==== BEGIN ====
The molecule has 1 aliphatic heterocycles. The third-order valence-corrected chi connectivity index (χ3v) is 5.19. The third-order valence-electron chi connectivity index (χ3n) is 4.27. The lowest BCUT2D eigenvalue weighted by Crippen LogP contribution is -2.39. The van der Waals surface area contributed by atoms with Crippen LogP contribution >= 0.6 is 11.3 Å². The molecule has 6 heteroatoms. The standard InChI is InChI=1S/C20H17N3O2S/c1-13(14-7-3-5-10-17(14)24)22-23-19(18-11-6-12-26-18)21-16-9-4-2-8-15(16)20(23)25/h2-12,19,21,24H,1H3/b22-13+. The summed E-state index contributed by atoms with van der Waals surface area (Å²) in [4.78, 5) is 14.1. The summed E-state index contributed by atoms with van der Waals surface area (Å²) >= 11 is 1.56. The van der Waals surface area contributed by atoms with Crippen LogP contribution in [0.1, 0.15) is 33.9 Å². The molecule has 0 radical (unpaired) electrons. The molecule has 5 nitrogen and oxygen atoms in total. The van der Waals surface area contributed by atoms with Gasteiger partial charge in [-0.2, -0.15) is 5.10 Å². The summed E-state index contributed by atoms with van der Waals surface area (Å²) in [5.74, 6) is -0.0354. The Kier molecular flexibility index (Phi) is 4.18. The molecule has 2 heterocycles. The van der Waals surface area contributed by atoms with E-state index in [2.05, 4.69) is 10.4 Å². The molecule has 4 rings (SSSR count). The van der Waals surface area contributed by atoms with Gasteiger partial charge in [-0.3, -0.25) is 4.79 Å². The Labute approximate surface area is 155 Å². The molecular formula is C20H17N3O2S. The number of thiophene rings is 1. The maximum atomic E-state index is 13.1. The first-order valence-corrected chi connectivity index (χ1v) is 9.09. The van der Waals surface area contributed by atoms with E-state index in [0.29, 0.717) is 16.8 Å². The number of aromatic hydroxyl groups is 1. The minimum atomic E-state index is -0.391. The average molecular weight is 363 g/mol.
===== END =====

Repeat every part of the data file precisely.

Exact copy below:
The molecule has 1 aliphatic heterocycles. The third-order valence-corrected chi connectivity index (χ3v) is 5.19. The third-order valence-electron chi connectivity index (χ3n) is 4.27. The lowest BCUT2D eigenvalue weighted by Crippen LogP contribution is -2.39. The van der Waals surface area contributed by atoms with Crippen LogP contribution >= 0.6 is 11.3 Å². The molecule has 6 heteroatoms. The standard InChI is InChI=1S/C20H17N3O2S/c1-13(14-7-3-5-10-17(14)24)22-23-19(18-11-6-12-26-18)21-16-9-4-2-8-15(16)20(23)25/h2-12,19,21,24H,1H3/b22-13+. The summed E-state index contributed by atoms with van der Waals surface area (Å²) in [4.78, 5) is 14.1. The summed E-state index contributed by atoms with van der Waals surface area (Å²) >= 11 is 1.56. The van der Waals surface area contributed by atoms with Crippen LogP contribution in [0.1, 0.15) is 33.9 Å². The molecule has 0 radical (unpaired) electrons. The molecule has 5 nitrogen and oxygen atoms in total. The van der Waals surface area contributed by atoms with Gasteiger partial charge in [-0.2, -0.15) is 5.10 Å². The summed E-state index contributed by atoms with van der Waals surface area (Å²) in [5.74, 6) is -0.0354. The Kier molecular flexibility index (Phi) is 4.18. The molecule has 2 heterocycles. The van der Waals surface area contributed by atoms with E-state index in [2.05, 4.69) is 10.4 Å². The molecule has 4 rings (SSSR count). The van der Waals surface area contributed by atoms with Gasteiger partial charge in [-0.3, -0.25) is 4.79 Å². The Labute approximate surface area is 155 Å². The molecular formula is C20H17N3O2S. The number of thiophene rings is 1. The maximum atomic E-state index is 13.1. The first-order valence-corrected chi connectivity index (χ1v) is 9.09. The van der Waals surface area contributed by atoms with E-state index in [0.29, 0.717) is 16.8 Å². The number of aromatic hydroxyl groups is 1. The minimum atomic E-state index is -0.391. The average molecular weight is 363 g/mol.